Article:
Even our most prolific and populous trout streams (and that applies to Northern Boreal grayling creeks too) can be cruel and apparently lifeless places for entry level anglers.
Where many hours of fruitless casting often produce only minimal results.
And the drug of the tug remains a remote and distant experience for fishers not schooled in the complexities and peculiarities of flowing water. Because one of the cold hard facts of angling life is that all trout in Alberta’s numerous Eastern Slopes trout rivers do not inhabit all of the water all of the time.
Alberta Eastern slopes rainbow trout.
To the contrary, most fish are to be found in a limited part of a river’s structure.
One of the keys to success is the ability to perfect the skill what seasoned anglers call "reading the water".
Which essentially means attempting to analyze the conflicting currents, water depths and obstructions that influence the downhill flow of water and exponentially increase your casting and angling efficiency. Because fishing in fishless water is the best way to not catch fish. Here are five fine places to increase your odds of success and find trout.
These are the classic pieces of trout water that dominate trout angling art where a little river drops in over a rocky rapids and pushes up against a bank or other obstruction which deflects the flow at a right angle or some lessor change in direction.
Thus creating a buffet of potential trout holding water, each of which should be tested before moving on to the next set up.
Obviously fish rising to a hatch of emerging or egg laying aquatic insects like may or stone or caddis flies makes reading the water much easier. Almost a no brainer.
Simply cast a reasonably good imitation of the insect observed on the water in a manner that minimizes current drag a meter or so above the riser and success is almost certain. Of course, it’s usually never that easy. A classic corner pool must be dissected into it constituent parts, because fly-fishing for trout is best approached from bottom to top, first begin with the "tail", where the water shallows in anticipation of leaving the pool and fish come out of the deeper resting water to feed on the passing food sources.
Place a series of searching drifts through the water before moving up to the body of the hole.
Here several current breaks will present the next challenge. Along the far bank, the intersection between the faster water and the back-eddy that usually forms on the inner part of the curve and the soft water next to the main surge.
Embarras River corner pool.
One of the places that’s not necessarily productive - to the likely confusion of beginning anglers - is the pool’s deep,dark center where the fish are generally inactive and getting your fly down to the holding zone problematic.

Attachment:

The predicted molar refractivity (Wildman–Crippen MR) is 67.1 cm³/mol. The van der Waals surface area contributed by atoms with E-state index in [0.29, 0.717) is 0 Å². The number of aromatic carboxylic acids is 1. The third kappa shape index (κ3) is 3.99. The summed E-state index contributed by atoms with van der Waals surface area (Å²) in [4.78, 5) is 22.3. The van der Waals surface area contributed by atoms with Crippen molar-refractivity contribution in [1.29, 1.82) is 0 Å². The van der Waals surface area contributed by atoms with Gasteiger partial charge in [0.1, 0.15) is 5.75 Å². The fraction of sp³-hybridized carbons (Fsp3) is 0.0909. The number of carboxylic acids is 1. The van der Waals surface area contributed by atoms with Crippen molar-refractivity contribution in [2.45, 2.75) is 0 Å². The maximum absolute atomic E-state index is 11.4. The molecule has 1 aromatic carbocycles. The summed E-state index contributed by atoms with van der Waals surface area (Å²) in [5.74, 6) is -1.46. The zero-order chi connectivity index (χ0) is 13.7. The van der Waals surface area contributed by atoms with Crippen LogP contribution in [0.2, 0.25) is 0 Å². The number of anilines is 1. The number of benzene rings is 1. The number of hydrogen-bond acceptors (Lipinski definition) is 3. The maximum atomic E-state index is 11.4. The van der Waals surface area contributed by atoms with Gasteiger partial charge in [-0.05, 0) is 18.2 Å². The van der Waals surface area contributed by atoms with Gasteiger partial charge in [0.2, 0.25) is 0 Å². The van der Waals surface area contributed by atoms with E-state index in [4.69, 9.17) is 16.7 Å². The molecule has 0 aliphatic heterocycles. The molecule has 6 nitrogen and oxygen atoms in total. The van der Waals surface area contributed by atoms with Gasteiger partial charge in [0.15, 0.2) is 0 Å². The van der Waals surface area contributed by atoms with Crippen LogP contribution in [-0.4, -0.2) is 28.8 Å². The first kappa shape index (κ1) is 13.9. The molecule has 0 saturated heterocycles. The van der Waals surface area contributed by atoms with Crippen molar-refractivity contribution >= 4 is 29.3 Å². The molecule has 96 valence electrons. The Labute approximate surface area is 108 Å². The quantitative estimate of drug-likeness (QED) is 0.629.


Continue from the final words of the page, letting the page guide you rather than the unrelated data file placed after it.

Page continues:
The third likely spot is the pool head, just below the rushing rapids where trout tend to cue up anticipating aquatic food sources to come tumbling down the flow.
Casting a floating fly over feeding trout in flowing water is seen as the gold standard for most trout anglers, but sometimes you have to go down in the water column to achieve success.
Either dead-drifting a nymph under a strike indicator or fishing a swung wet fly or streamer "down and around" are the most effective ways to increase your hook-up rate.
A compromise where two-fly set-ups are legal is a fusion called a "hopper-dropper" rig.
Where a weighted nymph is suspended from the bend (or eye) of a bushy, buoyant fly like a Foam Hopper or Stimulator on a short length of tippet material. The floater multi-tasks as both a strike indicator and a lure. When the hopper bobbles, pauses or dips, set the hook.
Runs, Riffles and Glides
The second piece of potential productive water is the transition zones between a pool and a rapid known as "runs, riffles and glides."
A streamy section of the river usually over a cobble bottom which helps break the flow enough to allow the trout a little relief from the current. Fish inhabit these places at dinner time where the moving river brings the food to them and the water is cooled and well oxygenated.
The choppy and swiftly-running water also gives the angler a clear advantage over wary trout by masking less-than-perfect casts and limiting the time the fly is over target.
Classic Crowsnest River riffle.
Forcing the fish to make quick and compulsive decisions to either feed or pass. All three techniques described about are effective in runs, riffles and glides. But sometime finding the holding water in a maelstrom of moving current can be the biggest challenge.